|Conservation status||Numbers rise and fall, increasing during population explosions of spruce budworm and other insects in northern forests. Apparently has become more common overall in recent decades.|
|Habitat||Spruce forest; other trees in migration. Breeds in spruce forest, either in pure stands or mixed with firs or other trees, generally in more open woods or near the forest edge. During migration often favors conifers, but also forages in deciduous trees and thickets. In Florida and the West Indies in winter, often feeds in the crowns of palm trees.|
On the breeding grounds, feeds mainly out at the tips of branches of spruce trees. Will hang head downward at the tips of branches to pick insects from the undersides of needles. Often flies out several feet to catch flying insects in mid-air. In winter, may defend flowering plants from hummingbirds and other nectar feeders.
6-7, sometimes 4-9. May lay more eggs during outbreaks of spruce budworm. Eggs whitish with red-brown spots. Probably incubated by female, unknown number of days. Young: Probably fed by both parents. Age at which young leave the nest is not well known.
Probably fed by both parents. Age at which young leave the nest is not well known.
Mostly insects, some fruit, nectar. Diet includes spruce budworms, parasitic wasps and flies, ants, bees, small moths, beetles, leafhoppers, also spiders. In migration, may pierce grapes and drink the juice. Also feeds on sap from holes drilled by sapsuckers. Unique among warblers, the Cape May has a tubular tongue; in winter, it feeds heavily on flower nectar and fruit juices.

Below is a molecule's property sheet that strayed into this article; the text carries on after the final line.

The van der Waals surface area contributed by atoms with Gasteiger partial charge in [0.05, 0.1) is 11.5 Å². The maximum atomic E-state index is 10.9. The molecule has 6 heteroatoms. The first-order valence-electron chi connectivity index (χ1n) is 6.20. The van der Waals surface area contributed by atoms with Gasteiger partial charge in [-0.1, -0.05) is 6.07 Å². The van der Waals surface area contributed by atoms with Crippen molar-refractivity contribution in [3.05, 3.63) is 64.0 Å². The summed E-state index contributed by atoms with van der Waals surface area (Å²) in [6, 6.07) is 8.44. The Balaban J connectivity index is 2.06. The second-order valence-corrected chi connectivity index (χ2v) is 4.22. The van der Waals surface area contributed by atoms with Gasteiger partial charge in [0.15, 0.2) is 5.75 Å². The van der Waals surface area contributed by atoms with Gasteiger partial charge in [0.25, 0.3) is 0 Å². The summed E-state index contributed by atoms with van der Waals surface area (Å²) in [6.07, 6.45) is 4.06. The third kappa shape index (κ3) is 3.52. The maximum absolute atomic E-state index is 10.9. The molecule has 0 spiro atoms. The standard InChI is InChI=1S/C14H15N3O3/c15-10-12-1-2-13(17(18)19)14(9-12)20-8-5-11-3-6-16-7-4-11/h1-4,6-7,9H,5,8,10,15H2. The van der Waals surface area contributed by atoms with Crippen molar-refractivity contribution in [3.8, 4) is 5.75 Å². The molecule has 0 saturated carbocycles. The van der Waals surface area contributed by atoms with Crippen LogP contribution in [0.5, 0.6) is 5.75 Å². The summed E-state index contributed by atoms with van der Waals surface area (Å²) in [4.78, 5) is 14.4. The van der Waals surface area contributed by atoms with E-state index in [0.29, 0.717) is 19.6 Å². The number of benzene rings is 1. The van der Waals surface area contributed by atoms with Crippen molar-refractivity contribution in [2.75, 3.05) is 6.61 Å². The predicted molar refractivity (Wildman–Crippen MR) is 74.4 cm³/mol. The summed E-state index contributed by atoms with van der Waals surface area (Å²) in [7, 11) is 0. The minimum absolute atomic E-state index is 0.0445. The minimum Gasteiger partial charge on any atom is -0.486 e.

Male defends nesting territory against other Cape Mays and other warbler species. During courtship, male displays by flying above female with wings held stiffly out. Nest: Placed very close to the top of a 35-60' spruce or fir, in thick foliage against trunk. Nest is cup-shaped and made of moss, vines, weeds; lined thickly with feathers and fur. Probably built by female. Nest is very hard to find because female flies into the tree low and then sneaks up the trunk to enter the nest; when leaving it, she moves down the trunk instead of flying directly away.
Text © Kenn Kaufman, adapted from
Lives of North American Birds
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Migrates mostly at night. Moves north from Caribbean mostly through Florida in spring. Many move south along Atlantic Coast in early fall. A few linger to late fall or even winter, especially outside normal range.
- All Seasons - Common
- All Seasons - Uncommon
- Breeding - Common
- Breeding - Uncommon
- Winter - Common
- Winter - Uncommon
- Migration - Common
- Migration - Uncommon
See a fully interactive migration map for this species on the Bird Migration Explorer.Learn more
Songs and CallsSong is 4 or more high thin notes without change in pitch or volume, seet-seet-seet-seet.
Learn more about this sound collection.